Should The Church Be Focused on the End Times?

QUESTION: I am struggling to understand why “Christians” are so hyper-focused on the end times. I don’t feel like revelations is meant for us to put into our daily lives and try and search/find how it fits into today’s society. I’ve heard that the world is ending by churches and Christians my whole life and I am just wondering if it is healthy to be so focused on it all the time? Also seems a little self-centered that American churches mostly focus on things happening in the USA and how the Bible must be written for the USA only. I just don’t understand the Christian society’s focal point on this.


Think of all the perfectly nice words that get tanked by adding the prefix, “hyper”:

  • active,
  • sensitive,
  • critical,
  • alert,
  • Calvinist.

Is anything “hyper” good? I guess there is “hypersonic”, but you get my point.

It’s easy for me to agree with your general feeling here: being hyper-focused on the End Times is not good. Any time Christians take one aspect of our belief system and focus on it to the exclusion of all others, it becomes very unhealthy – in many ways. It becomes unhealthy to our own spiritual growth. It becomes unhealthy to our collective witness to the outside world.


CS Lewis underlines this same point in the introduction to his book, Screwtape Letters, which talks about spiritual warfare. Lewis says,

“There are two equal and opposite errors into which our race can fall about the devils. One is to disbelieve in their existence. The other is to believe, and to feel an excessive and unhealthy interest in them. They themselves are equally pleased by both errors and hail a materialist or a magician with the same delight.”

Screwtape Letters Introduction

In the same way, we can fall into two equal and opposite errors when it comes to the End Times. We can completely disbelieve that Jesus had anything to say about it, and that believing that human history will one day conclude is a fantasy. Or, we can focus on the coming Judgment so exclusively that we actually forget our primary work in the world as Christians.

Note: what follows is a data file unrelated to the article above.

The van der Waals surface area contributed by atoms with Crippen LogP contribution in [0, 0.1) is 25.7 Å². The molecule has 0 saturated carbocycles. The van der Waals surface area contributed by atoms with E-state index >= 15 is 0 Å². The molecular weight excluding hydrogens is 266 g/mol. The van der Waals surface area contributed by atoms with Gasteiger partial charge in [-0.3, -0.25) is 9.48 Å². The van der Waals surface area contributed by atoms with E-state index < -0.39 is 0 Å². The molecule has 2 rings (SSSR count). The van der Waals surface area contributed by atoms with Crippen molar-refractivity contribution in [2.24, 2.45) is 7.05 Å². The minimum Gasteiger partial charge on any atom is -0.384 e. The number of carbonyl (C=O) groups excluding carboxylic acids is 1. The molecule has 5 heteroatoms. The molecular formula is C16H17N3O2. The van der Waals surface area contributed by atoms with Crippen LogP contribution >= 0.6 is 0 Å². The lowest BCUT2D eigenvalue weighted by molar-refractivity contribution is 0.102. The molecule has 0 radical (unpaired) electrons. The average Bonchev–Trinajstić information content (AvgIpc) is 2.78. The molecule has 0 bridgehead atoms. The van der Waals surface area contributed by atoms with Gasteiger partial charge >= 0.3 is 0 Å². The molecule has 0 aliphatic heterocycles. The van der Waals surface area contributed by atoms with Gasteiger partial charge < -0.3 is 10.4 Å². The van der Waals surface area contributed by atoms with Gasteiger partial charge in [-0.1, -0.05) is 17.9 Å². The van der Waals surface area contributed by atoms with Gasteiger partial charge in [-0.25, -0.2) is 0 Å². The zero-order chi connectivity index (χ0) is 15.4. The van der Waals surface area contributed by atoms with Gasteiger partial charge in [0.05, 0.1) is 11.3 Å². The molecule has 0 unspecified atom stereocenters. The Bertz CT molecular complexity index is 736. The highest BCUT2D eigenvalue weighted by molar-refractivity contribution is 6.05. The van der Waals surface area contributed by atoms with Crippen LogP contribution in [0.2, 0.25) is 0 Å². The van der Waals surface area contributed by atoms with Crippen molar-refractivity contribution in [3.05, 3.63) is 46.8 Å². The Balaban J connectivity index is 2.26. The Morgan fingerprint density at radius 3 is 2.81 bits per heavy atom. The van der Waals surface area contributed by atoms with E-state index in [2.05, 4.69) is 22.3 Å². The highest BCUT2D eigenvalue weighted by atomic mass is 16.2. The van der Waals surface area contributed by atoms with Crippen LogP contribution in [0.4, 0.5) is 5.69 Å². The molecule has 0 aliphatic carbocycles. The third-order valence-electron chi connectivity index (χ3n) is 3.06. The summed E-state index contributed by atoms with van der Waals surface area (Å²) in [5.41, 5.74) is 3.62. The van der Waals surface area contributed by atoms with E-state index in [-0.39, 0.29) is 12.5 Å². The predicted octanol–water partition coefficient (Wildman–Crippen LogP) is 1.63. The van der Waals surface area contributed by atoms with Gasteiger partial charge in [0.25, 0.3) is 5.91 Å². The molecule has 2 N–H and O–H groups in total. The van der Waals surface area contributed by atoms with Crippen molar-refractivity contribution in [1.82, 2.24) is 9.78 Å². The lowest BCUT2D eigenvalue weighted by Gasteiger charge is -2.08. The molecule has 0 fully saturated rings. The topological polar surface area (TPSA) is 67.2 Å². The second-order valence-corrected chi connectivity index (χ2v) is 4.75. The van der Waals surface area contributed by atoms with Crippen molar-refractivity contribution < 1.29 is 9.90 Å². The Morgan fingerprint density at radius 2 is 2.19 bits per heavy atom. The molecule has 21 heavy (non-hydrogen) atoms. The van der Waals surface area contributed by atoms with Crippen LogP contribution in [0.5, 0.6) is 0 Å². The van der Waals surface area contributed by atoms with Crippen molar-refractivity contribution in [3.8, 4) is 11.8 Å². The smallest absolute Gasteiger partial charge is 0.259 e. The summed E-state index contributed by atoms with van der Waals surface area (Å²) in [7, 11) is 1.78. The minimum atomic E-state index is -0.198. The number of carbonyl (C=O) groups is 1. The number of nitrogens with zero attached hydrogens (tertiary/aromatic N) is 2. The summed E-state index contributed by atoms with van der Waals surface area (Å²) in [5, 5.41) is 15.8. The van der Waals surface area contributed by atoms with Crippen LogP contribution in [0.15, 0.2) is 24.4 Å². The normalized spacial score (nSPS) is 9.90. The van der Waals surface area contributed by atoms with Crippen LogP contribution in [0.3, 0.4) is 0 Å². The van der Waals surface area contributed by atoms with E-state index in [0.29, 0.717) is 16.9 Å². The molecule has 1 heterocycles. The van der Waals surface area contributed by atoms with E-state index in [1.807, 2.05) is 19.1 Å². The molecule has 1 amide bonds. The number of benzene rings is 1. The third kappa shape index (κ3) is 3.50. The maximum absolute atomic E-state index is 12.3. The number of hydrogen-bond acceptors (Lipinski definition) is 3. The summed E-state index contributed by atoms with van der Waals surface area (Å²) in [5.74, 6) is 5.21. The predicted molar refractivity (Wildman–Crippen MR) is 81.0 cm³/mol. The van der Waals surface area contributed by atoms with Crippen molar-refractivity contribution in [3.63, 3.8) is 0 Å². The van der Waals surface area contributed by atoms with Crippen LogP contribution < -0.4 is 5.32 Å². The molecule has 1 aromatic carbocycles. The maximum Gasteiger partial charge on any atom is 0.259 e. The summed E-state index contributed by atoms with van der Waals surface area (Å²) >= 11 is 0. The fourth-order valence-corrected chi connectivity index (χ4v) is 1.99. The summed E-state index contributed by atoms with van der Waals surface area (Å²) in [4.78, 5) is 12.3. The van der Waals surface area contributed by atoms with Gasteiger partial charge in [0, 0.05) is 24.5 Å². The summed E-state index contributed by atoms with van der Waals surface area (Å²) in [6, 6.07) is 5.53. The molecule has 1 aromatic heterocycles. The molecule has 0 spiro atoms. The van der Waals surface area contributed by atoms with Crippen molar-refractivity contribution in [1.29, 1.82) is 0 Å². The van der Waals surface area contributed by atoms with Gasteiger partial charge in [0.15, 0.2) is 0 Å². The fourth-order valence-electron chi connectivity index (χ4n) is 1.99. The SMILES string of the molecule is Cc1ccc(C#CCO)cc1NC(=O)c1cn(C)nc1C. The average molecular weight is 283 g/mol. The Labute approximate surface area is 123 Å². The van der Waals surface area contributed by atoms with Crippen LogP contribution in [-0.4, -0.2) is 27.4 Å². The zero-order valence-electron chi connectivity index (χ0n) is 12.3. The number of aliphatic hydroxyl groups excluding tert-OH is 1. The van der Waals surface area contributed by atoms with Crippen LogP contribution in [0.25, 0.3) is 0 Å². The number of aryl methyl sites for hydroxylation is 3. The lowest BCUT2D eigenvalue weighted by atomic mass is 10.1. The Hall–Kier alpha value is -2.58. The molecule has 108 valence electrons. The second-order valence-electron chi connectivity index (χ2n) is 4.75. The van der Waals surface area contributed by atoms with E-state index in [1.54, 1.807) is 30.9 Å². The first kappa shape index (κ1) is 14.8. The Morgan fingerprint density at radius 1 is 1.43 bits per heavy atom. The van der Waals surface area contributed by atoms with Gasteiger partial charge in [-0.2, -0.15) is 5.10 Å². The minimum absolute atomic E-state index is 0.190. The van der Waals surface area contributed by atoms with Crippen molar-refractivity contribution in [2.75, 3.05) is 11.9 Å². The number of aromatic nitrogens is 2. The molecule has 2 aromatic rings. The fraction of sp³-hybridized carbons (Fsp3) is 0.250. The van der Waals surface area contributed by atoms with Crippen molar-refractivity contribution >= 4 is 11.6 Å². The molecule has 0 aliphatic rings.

All instances of physical disease come from an overabundance or underabundance of something good. Too much fat, too much sugar, too much protein. All goods, but in hyper amounts, not good. But equally so when these things are lacking.


Let’s be clear: to have no focus on the End Times would impoverish the Church. Why? For two obvious reasons: One, is that Jesus talked a lot about his Second Coming. If you want to love and follow Jesus, it’s very inconsistent to completely ignore or even repudiate an idea that was so baked into Jesus’ teaching and self-understanding, from start to finish.

In other words, this isn’t an incidental or vague part of what Jesus had to say, like his passing reference to “casting pearls before swine” or the relationship of fasting to prayer for the demon-possessed. No, the theme of Jesus coming back someday to judge the living and the dead was regularly on his lips: Matt 16:27-28, Matt 24:3, Mark 13:26, Mark 14:62, Luke 12:40, Luke 18:8, Luke 21:27, John 14:28, John 21:23.


The second reason it’s bad to ignore this dominant theme is the very reason Jesus kept coming back to it. Jesus tells us explicitly why he warns that history was going to conclude. “Therefore be alert, since you don’t know what day your Lord is coming.” (Matt 24:42-43). In story after story (you can read them in Matthew 24, 25) Jesus stresses the “End Times” for a clear purpose: to make us “ready” (Matthew 24:44).

Because He wants his disciples to live life with a pressing sense of urgency. To live our one and only life like an inherited treasure, the spending of which we will one day be held to account. That day of accounting was the Day of the Lord. Jesus knew that forgetting this coming Finish Line would lead to people abusing the stewardship of their life and turn to short term pleasures instead.


But this fact is what leads to your frustration. When Christians have a hyper-focus on the end times, they usually express it by ignoring the very reason Jesus was focused on the End Times. So in the same way you can’t be “too healthy” or “too loving,” you can never really be “too focused” on the End Times, except by deforming the doctrine in some way. So to stress the doctrine too much is the same as not stressing other things enough: our accountability to God, the urgency with which we must live passionately for Jesus, being great stewards of our gifts and talents and resources God has given us for His causes, trusting God’s sovereignty over history.

Not enough of those things leads to too much other things. Like what?

Well, like the things you mention: the satisfaction of our curiosity about the future; obsessing about connecting Biblical predictions to current events; obsessing about our own country’s role in the End Times. For more on this topic, I did a blog about our obsession with finding the USA in Bible Prophecy which you can read here.

There are some rational reasons Christians search for such connections, which I explain. But overall, the goal of believing in the Day is clearly spelled out by Jesus himself, and it’s not to gratify our interest in successful predictions or being able to read the Bible as an “advanced newspaper”.

It is this: “Therefore be alert, because you don’t know either the day or the hour.” (Matt 25:9)